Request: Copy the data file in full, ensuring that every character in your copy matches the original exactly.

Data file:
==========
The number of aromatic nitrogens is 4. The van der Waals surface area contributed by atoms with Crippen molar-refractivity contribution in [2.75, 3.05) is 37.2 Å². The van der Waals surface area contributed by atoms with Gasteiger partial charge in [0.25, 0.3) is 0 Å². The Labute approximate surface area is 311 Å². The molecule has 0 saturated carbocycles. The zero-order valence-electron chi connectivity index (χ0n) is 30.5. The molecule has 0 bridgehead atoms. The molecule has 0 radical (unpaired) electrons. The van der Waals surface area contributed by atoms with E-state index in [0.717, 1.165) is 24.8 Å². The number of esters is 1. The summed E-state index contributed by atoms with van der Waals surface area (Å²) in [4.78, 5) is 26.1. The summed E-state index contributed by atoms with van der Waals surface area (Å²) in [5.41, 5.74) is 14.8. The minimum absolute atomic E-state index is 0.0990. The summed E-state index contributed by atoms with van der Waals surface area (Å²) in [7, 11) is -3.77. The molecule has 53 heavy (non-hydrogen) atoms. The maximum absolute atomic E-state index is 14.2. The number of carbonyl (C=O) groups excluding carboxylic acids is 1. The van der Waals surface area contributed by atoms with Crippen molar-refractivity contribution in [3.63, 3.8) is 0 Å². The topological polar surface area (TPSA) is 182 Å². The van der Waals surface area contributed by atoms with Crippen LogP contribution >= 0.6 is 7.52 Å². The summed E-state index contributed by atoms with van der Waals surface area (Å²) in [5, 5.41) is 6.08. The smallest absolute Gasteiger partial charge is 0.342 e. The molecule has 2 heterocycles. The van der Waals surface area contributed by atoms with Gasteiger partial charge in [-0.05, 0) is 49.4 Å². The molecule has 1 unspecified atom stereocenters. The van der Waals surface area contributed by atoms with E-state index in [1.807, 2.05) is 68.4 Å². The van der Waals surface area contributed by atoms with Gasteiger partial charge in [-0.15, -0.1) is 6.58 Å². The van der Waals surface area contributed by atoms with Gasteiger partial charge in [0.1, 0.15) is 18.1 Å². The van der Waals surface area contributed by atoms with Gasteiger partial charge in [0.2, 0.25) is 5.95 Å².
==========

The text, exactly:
The number of aromatic nitrogens is 4. The van der Waals surface area contributed by atoms with Crippen molar-refractivity contribution in [2.75, 3.05) is 37.2 Å². The van der Waals surface area contributed by atoms with Gasteiger partial charge in [0.25, 0.3) is 0 Å². The Labute approximate surface area is 311 Å². The molecule has 0 saturated carbocycles. The zero-order valence-electron chi connectivity index (χ0n) is 30.5. The molecule has 0 bridgehead atoms. The molecule has 0 radical (unpaired) electrons. The van der Waals surface area contributed by atoms with E-state index in [0.717, 1.165) is 24.8 Å². The number of esters is 1. The summed E-state index contributed by atoms with van der Waals surface area (Å²) in [4.78, 5) is 26.1. The summed E-state index contributed by atoms with van der Waals surface area (Å²) in [5.41, 5.74) is 14.8. The minimum absolute atomic E-state index is 0.0990. The summed E-state index contributed by atoms with van der Waals surface area (Å²) in [7, 11) is -3.77. The molecule has 53 heavy (non-hydrogen) atoms. The maximum absolute atomic E-state index is 14.2. The number of carbonyl (C=O) groups excluding carboxylic acids is 1. The van der Waals surface area contributed by atoms with Crippen molar-refractivity contribution in [3.63, 3.8) is 0 Å². The topological polar surface area (TPSA) is 182 Å². The van der Waals surface area contributed by atoms with Crippen LogP contribution >= 0.6 is 7.52 Å². The summed E-state index contributed by atoms with van der Waals surface area (Å²) in [5, 5.41) is 6.08. The smallest absolute Gasteiger partial charge is 0.342 e. The molecule has 2 heterocycles. The van der Waals surface area contributed by atoms with Gasteiger partial charge in [-0.05, 0) is 49.4 Å². The molecule has 1 unspecified atom stereocenters. The van der Waals surface area contributed by atoms with E-state index in [1.807, 2.05) is 68.4 Å². The van der Waals surface area contributed by atoms with Gasteiger partial charge in [-0.15, -0.1) is 6.58 Å². The van der Waals surface area contributed by atoms with Gasteiger partial charge in [0.1, 0.15) is 18.1 Å². The van der Waals surface area contributed by atoms with Gasteiger partial charge in [0.2, 0.25) is 5.95 Å².